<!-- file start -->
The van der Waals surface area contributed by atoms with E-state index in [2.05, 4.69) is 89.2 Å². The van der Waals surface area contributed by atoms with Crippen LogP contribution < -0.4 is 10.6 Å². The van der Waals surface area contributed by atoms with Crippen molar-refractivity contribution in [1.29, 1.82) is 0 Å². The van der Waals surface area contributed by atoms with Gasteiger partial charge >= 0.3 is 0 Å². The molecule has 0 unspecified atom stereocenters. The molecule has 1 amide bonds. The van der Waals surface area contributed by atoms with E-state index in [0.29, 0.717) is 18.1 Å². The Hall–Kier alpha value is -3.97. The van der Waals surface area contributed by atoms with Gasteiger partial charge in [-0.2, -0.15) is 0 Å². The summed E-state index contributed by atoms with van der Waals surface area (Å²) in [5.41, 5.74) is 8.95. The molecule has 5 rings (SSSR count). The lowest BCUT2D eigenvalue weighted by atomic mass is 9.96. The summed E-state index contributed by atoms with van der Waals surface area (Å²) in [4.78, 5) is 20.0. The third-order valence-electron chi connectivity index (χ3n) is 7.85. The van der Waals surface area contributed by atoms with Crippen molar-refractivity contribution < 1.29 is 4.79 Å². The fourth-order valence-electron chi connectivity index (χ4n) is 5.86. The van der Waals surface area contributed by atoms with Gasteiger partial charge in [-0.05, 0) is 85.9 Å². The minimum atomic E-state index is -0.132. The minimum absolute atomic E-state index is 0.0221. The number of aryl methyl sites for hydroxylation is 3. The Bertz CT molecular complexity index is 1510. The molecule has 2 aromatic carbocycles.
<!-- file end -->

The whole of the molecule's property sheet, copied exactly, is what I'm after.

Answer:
The van der Waals surface area contributed by atoms with E-state index in [2.05, 4.69) is 89.2 Å². The van der Waals surface area contributed by atoms with Crippen LogP contribution < -0.4 is 10.6 Å². The van der Waals surface area contributed by atoms with Crippen molar-refractivity contribution in [1.29, 1.82) is 0 Å². The van der Waals surface area contributed by atoms with Gasteiger partial charge >= 0.3 is 0 Å². The molecule has 0 unspecified atom stereocenters. The molecule has 1 amide bonds. The van der Waals surface area contributed by atoms with E-state index in [0.29, 0.717) is 18.1 Å². The Hall–Kier alpha value is -3.97. The van der Waals surface area contributed by atoms with Gasteiger partial charge in [-0.2, -0.15) is 0 Å². The summed E-state index contributed by atoms with van der Waals surface area (Å²) in [5.41, 5.74) is 8.95. The molecule has 5 rings (SSSR count). The lowest BCUT2D eigenvalue weighted by atomic mass is 9.96. The summed E-state index contributed by atoms with van der Waals surface area (Å²) in [4.78, 5) is 20.0. The third-order valence-electron chi connectivity index (χ3n) is 7.85. The van der Waals surface area contributed by atoms with Crippen molar-refractivity contribution < 1.29 is 4.79 Å². The fourth-order valence-electron chi connectivity index (χ4n) is 5.86. The van der Waals surface area contributed by atoms with Gasteiger partial charge in [-0.05, 0) is 85.9 Å². The minimum atomic E-state index is -0.132. The minimum absolute atomic E-state index is 0.0221. The number of aryl methyl sites for hydroxylation is 3. The Bertz CT molecular complexity index is 1510. The molecule has 2 aromatic carbocycles.